Header
Symphony X - The Divine Wings Of Tragedy CD (album) cover

THE DIVINE WINGS OF TRAGEDY

Symphony X

 

Progressive Metal

4.08 | 427 ratings

From Progarchives.com, the ultimate progressive rock music website

1800iareyay
Prog Reviewer
5 stars The Divine Wings of Tragedy marks Symphony X's transtition from decent 3 star albums into work that demands attention from proggies and metalheads alike. The first two albums saw the band essentially in the shadows of it's inspirations (Romeo's playing too much like Malmsteen, too much like Rainbow, etc). The addition of Russell Allen on the group's sophomoric release marked the beginning of change, but it was this album that saw the band blossom. Allen's voice shares a likeness to Dio's (of Rainbow, Sabbath, and metal-horn inventing fame), which could have sent Symphony X into more Rainbow rip-offs but incredibly gives them more originality than they had before. Romeo's playing is still very linked to Malmsteen's, but his increasing versatility and compostional skills were exposed on this album and made him one of the modern guitar gods alongside Petrucci. Miller's bass is aggressive and punding. Pinella's keys are gorgeous and give the songs like Accolade lush arrangements without being overbearing. Rullo's drums are fantastic; he's a very underrated performer because he, along with the rest of the band, is routinely compared to Portnoy (or other DT members for the rest of Symphony X). Every song on this gem sparkles with electricity and fury.

"Of Sins and Shadows" opens with furious riffing and blazes a trail for the later songs. It features a great Gregorian chant that would make the boys in Blind Guardian or Iced Earth proud. Romeo's solo is incredible and Allen's vox set the stage for the workout his vocal chord will receive later in the album.

"Sea of Lies" has a stunning bass performance from Miller, whose bassline is complex yet it still retains feel. Another great solo from Romeo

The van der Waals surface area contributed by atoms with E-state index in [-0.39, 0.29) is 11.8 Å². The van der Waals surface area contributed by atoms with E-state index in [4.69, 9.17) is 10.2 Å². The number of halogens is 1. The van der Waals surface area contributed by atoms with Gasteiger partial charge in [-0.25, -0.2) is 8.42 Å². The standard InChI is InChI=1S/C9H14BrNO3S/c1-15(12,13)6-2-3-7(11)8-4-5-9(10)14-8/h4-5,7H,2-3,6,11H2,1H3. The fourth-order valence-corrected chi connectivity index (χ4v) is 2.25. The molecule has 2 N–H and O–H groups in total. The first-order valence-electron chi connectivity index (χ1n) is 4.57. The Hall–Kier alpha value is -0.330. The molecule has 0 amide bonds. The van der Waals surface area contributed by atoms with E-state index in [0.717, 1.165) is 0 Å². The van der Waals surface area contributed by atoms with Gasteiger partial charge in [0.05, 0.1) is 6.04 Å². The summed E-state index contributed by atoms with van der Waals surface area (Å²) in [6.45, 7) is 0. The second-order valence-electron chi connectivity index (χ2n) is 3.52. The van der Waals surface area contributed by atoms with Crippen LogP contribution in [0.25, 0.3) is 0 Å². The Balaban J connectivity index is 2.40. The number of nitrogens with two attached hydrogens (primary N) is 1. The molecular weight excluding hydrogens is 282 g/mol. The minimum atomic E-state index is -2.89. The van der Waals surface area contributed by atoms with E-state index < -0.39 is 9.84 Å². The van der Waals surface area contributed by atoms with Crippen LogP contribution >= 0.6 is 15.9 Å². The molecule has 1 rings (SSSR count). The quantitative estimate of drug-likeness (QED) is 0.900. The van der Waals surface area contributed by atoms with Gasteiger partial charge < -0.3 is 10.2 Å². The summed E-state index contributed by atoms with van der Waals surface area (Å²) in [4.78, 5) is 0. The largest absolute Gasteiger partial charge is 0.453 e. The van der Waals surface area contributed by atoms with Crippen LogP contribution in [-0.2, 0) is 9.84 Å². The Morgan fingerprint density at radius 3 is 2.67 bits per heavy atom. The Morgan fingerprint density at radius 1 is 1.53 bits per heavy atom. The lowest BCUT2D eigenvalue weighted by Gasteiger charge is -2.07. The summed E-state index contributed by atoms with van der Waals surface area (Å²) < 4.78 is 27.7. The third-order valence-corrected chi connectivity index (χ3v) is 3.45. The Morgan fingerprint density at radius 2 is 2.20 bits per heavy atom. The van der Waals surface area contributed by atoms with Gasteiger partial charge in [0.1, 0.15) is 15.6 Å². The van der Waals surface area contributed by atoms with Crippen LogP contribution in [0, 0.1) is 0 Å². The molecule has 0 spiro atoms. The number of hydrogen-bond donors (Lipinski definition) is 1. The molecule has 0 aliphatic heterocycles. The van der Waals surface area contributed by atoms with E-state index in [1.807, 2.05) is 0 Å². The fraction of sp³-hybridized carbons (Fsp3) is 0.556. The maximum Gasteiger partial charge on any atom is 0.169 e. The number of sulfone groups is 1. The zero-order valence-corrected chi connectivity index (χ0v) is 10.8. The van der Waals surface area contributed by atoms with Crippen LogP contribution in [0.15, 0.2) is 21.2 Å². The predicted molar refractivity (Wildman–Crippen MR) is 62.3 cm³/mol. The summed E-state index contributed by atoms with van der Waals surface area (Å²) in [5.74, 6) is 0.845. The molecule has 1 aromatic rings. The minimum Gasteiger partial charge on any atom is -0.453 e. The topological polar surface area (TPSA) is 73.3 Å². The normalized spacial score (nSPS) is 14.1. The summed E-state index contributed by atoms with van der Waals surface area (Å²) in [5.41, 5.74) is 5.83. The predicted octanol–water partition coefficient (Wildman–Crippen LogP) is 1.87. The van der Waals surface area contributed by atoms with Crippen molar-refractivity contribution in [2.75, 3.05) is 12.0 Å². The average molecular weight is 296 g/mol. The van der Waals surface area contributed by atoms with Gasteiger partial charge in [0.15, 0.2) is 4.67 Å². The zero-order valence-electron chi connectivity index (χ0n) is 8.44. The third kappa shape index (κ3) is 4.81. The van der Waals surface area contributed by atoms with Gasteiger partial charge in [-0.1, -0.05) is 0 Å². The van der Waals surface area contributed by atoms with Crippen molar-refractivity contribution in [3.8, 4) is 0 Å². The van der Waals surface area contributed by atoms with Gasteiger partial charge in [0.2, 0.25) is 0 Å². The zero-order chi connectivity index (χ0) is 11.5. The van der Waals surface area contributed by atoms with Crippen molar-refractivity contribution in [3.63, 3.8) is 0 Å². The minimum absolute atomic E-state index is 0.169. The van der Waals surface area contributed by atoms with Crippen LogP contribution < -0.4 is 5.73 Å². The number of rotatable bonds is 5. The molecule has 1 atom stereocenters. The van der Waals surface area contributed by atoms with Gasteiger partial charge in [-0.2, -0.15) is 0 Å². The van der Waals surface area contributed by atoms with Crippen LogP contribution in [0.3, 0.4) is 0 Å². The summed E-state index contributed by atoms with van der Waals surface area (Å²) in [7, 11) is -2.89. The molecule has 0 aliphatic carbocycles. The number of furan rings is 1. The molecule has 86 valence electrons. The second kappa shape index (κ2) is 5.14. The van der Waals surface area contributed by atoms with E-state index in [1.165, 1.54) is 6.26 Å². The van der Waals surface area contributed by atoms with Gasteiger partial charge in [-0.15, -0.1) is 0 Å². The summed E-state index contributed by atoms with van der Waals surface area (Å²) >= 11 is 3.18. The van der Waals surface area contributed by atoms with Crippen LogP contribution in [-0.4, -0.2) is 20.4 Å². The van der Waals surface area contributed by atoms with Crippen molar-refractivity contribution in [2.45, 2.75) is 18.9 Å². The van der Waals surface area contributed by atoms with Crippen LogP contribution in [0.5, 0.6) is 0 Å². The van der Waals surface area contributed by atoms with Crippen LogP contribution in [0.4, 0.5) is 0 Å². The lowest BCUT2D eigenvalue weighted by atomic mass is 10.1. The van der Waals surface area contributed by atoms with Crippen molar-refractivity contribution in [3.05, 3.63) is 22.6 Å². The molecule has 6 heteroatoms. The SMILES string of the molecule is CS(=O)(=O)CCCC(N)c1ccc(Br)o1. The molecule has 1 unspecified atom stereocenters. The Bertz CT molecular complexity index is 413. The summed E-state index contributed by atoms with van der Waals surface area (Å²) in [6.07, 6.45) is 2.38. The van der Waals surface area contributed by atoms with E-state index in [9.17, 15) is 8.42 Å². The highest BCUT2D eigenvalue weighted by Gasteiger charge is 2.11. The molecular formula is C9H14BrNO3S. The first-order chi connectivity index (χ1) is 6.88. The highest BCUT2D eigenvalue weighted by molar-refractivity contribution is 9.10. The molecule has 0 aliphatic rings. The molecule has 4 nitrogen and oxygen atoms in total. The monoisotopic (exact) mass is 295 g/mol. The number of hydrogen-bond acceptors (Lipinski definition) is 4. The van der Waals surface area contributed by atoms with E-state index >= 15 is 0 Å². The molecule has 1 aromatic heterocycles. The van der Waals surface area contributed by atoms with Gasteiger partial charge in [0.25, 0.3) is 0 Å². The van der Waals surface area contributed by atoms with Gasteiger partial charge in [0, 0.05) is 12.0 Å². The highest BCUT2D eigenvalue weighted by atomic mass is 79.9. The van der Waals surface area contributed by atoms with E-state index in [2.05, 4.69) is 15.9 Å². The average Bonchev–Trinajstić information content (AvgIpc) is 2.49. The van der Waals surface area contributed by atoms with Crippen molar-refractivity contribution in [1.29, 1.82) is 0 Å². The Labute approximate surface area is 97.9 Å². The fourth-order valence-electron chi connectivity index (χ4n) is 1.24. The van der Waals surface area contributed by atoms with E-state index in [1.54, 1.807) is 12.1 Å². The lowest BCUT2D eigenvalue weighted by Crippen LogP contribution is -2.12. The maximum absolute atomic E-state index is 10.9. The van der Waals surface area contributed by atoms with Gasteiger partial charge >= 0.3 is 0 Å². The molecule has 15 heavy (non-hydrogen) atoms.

"Out of the Ashes" could almost be mistaken for poppy if you ignore the musicianship propelling it. A very straight-foward song

"The Accolade" is where the prog hidden in the first three tracks (it's there, just not obvious) emerges to the forefront. Pinella gets to shine on this lovely piece involving a knight who fights and dies for glory (yet somehow they make a sequel on The Odyssey). Allen's voice is stunning and he proves that he is one of metal's finest vocalists alongside Geoff Tate, Bruce Dickinson, Rob Halford, Dio, and Roy Khan.

"Pharoah" is possibly the heaviest song on the album with one of the catchiest choruses in all of prog metal. The riff is killer and Allen's vocals are incredibly aggressive in contrast to the beautiful warbling of the previous track.

"Eyes of Medusa" is also very heavy, though Allen reverts to his softer, more beautiful sound.

"The Witching Hour" is the least good song on the album (bad does not apply to this disc), but it contains one of Romeo's best solos.

"The Divine Wings of Tragedy" is the band's finest song, and it is a hallmark of prog metal. It opens with Gregorian chanting and leads into an instrumental intro. The lyrics seem to be somewhat concerned with the story of Paradise Lost, though the band's next album makes me skeptical of my interpretation. They're are certainly biblical and Miltonian references here. The song alternates between ferocity and beauty, and it never drops a beat. Rullo's bass drums and cymbal fills give the song background. Miller's bass gives rythmn while also sharing the spotlight with Romeo and Pinella.

Suprisingly, the album doesn't end with the final notes of the title epic. "Candlelight Fantasia" comes in softly, slowly building. I find that this helps edge you off the bludgeoning you receive off the last rack, and it culminates in one of Romeo's most beautiful solos. These solos can go head to head with Petrucci's lightspeed licks any day of the week, and I'm a DT fanboy.

TDWOT is a landmark of prog metal. Symphony X would incredibly outdo this opus with V, and Twilight in Olympus and The Odyssey are certainly four star albums. The total lack of filler makes it a must for fans of prog.

1800iareyay | 5/5 |

MEMBERS LOGIN ZONE

As a registered member (register here if not), you can post rating/reviews (& edit later), comments reviews and submit new albums.

You are not logged, please complete authentication before continuing (use forum credentials).

Share this SYMPHONY X review

>

Review related links

Copyright Prog Archives, All rights reserved. | Legal Notice | Privacy Policy | Advertise | GeoIP Services by MaxMind | RSS + syndications

Other sites in the MAC network: JazzMusicArchives.com — the ultimate jazz music virtual community | MetalMusicArchives.com — the ultimate metal music virtual community


Server processing time: 0.03 seconds